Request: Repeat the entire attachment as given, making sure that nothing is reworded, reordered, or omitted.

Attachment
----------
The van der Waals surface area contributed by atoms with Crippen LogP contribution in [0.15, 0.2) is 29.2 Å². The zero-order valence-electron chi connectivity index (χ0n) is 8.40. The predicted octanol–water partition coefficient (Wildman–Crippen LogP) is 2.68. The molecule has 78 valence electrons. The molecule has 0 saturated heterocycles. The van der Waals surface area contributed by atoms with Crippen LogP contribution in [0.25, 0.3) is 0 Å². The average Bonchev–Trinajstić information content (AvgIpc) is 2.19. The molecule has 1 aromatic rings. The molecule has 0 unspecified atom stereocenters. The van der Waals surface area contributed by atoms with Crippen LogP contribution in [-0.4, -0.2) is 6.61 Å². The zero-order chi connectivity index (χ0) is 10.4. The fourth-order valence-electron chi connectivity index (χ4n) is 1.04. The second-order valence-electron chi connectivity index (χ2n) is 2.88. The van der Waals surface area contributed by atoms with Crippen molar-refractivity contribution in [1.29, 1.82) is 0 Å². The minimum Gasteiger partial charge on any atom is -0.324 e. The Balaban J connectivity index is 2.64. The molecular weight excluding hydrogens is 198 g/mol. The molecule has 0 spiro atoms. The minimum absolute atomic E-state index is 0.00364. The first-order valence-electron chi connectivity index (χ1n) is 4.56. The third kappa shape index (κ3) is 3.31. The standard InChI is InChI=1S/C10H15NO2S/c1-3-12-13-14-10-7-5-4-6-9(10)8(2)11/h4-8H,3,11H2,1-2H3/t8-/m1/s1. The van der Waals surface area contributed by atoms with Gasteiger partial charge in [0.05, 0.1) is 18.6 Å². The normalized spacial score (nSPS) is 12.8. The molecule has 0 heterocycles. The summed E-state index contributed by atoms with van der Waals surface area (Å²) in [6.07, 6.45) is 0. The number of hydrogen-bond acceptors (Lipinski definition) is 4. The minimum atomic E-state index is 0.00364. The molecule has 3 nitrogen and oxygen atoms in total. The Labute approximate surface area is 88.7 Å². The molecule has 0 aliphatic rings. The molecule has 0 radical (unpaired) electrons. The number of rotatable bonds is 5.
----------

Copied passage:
The van der Waals surface area contributed by atoms with Crippen LogP contribution in [0.15, 0.2) is 29.2 Å². The zero-order valence-electron chi connectivity index (χ0n) is 8.40. The predicted octanol–water partition coefficient (Wildman–Crippen LogP) is 2.68. The molecule has 78 valence electrons. The molecule has 0 saturated heterocycles. The van der Waals surface area contributed by atoms with Crippen LogP contribution in [0.25, 0.3) is 0 Å². The average Bonchev–Trinajstić information content (AvgIpc) is 2.19. The molecule has 1 aromatic rings. The molecule has 0 unspecified atom stereocenters. The van der Waals surface area contributed by atoms with Crippen LogP contribution in [-0.4, -0.2) is 6.61 Å². The zero-order chi connectivity index (χ0) is 10.4. The fourth-order valence-electron chi connectivity index (χ4n) is 1.04. The second-order valence-electron chi connectivity index (χ2n) is 2.88. The van der Waals surface area contributed by atoms with Crippen molar-refractivity contribution in [1.29, 1.82) is 0 Å². The minimum Gasteiger partial charge on any atom is -0.324 e. The Balaban J connectivity index is 2.64. The molecular weight excluding hydrogens is 198 g/mol. The molecule has 0 spiro atoms. The minimum absolute atomic E-state index is 0.00364. The first-order valence-electron chi connectivity index (χ1n) is 4.56. The third kappa shape index (κ3) is 3.31. The standard InChI is InChI=1S/C10H15NO2S/c1-3-12-13-14-10-7-5-4-6-9(10)8(2)11/h4-8H,3,11H2,1-2H3/t8-/m1/s1. The van der Waals surface area contributed by atoms with Gasteiger partial charge in [0.05, 0.1) is 18.6 Å². The normalized spacial score (nSPS) is 12.8. The molecule has 0 heterocycles. The summed E-state index contributed by atoms with van der Waals surface area (Å²) in [6.07, 6.45) is 0. The number of hydrogen-bond acceptors (Lipinski definition) is 4. The minimum atomic E-state index is 0.00364. The molecule has 3 nitrogen and oxygen atoms in total. The Labute approximate surface area is 88.7 Å². The molecule has 0 aliphatic rings. The molecule has 0 radical (unpaired) electrons. The number of rotatable bonds is 5.